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As a therapist, I talk about sleep – a lot.
One of the things I ask my clients about at our first appointment, and a topic we return to during most future appointments, is sleeping patterns. Are they having trouble falling asleep, or staying asleep? How many hours do they average per night?
Sleep is crucial for our health, both physical and emotional. Most adults need between 6–10 hours of sleep per night, with eight the recommended amount to feel completely rested.
And then there is the college student.
A study conducted by the University of Georgia Health Center found that most college students get less than seven hours of sleep per night. In other words, not enough.
There many reasons this age group struggles to get enough sleep that have to do with the college lifestyle and also the “delayed circadian preference” of adolescents and young adults (i.e., they are naturally “night owls”). The bottom line is that lack of sleep takes a toll on both physical and mental health. Lack of sleep reduces cognitive performance, memory capacity and social competence. It also negatively affects our decision-making abilities.
Consequences of Sleep Loss for College Students
Ryan is a freshman at Baylor University in Waco, Texas, and learning the hard way how difficult it is to regulate sleep far from home and without a parent forcing the issue. “In high school, you are on a way different schedule,” he said. “School starts at the same time every day, and most nights, you’re home at nine or ten. In college, you might have a class start at noon so you stay up way late and sleep late, then you take a nap. It really messes up your sleep schedule. There is no sleep schedule.”
Add parties, football games and activities on the weekends, and maybe a part-time job, and a student’s schedule is further thrown. “There’s always something going on, and things start late,” Ryan said. “You end up on the weekends going to sleep at three or four a.m., or then going to eat and pulling an all-nighter.”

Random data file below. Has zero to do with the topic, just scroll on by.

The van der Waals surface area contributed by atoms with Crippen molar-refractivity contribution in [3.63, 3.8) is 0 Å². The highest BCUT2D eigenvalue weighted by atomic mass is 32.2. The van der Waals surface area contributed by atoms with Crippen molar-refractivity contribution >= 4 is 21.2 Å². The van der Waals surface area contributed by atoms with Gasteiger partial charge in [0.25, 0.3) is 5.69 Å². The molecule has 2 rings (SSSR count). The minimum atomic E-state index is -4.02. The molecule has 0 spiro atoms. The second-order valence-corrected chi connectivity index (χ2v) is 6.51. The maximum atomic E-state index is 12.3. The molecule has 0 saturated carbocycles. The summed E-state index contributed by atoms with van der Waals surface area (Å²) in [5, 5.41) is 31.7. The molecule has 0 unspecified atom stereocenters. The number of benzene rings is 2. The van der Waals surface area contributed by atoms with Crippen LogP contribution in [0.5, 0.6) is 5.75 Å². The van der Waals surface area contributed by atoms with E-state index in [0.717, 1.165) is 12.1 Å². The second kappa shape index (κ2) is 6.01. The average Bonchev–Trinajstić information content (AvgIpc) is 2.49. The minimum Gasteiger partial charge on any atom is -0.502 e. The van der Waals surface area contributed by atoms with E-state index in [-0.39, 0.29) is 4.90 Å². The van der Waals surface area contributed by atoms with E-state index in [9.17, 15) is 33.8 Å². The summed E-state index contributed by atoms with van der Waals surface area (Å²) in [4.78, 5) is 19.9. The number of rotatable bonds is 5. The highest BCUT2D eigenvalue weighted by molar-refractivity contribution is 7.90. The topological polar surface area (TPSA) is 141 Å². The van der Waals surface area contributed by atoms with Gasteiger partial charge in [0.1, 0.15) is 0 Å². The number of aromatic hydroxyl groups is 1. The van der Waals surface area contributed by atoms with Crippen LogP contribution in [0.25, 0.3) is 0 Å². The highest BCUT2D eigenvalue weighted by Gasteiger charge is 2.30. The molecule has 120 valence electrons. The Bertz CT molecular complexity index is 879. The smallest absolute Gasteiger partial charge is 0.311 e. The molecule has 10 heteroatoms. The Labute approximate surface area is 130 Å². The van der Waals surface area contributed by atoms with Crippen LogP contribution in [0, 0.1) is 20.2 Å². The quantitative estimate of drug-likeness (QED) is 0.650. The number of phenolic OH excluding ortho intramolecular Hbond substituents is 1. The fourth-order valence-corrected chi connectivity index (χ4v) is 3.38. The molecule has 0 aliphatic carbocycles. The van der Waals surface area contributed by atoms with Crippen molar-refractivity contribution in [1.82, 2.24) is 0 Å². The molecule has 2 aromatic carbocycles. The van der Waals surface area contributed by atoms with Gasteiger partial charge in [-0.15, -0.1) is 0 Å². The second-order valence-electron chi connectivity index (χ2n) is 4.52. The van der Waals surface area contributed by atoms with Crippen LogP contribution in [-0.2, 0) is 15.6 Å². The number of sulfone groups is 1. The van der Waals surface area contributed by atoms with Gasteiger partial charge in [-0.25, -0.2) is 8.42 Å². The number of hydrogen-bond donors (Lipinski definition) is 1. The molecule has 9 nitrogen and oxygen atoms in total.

Arianna Huffington devotes an entire section of her book, The Sleep Revolution, to the problems of college students and the effects of their bad sleeping patterns. “The defining ingredients of college life — the pressure to perform and get good grades, the newfound freedom, the yearning to fit in socially, and the endless digital distractions — aren’t exactly a recipe for great sleep,” she writes. “Especially when you throw in other damaging habits that have become an accepted part of college life, like bingeing on energy drinks and alcohol.”
So how can you advise your student? What can they do to incorporate more sleep into 24 hours already packed with classes, studying, friends and activities? They can start by establishing sleep rituals. This is the perfect topic for when they are home over break!
Tips for Creating a Regulated Sleep Schedule
As parents, keep the conversation going about the importance of sleep and your student’s individual sleeping patterns. Check in with them frequently and ask specific questions, such as, “How much sleep are you getting? Are you having trouble falling asleep or staying asleep? How much do you sleep during the day?”
And of course if they have a professor like the one at Baylor University who offered EXTRA CREDIT for getting a solid eight hours of sleep each night the week before the final exam (and, yes, the students who slept eight hours on average performed better on the exam), they should participate!
Ryan is working hard this semester to get more sleep. “I just feel better and function better when I feel rested,” he said. “My friends and I talk all the time about how we can’t be the best students we can be without it.”
Be aware that consistent lack of sleep or too much sleep can be signals of bigger issues, such as anxiety or depression. If that appears to be the case, encourage your student to visit Missouri S&T Student Well-Being or Missouri S&T Student Health Services.
Author of Article: Jennifer See. Article adapted from collegiateparent.com. Please Note: Missouri S&T does not endorse or have a relationship with SOURCE and articles are provided for information purposes only. Missouri S&T and SOURCE do not assume responsibility for error or omission in materials.
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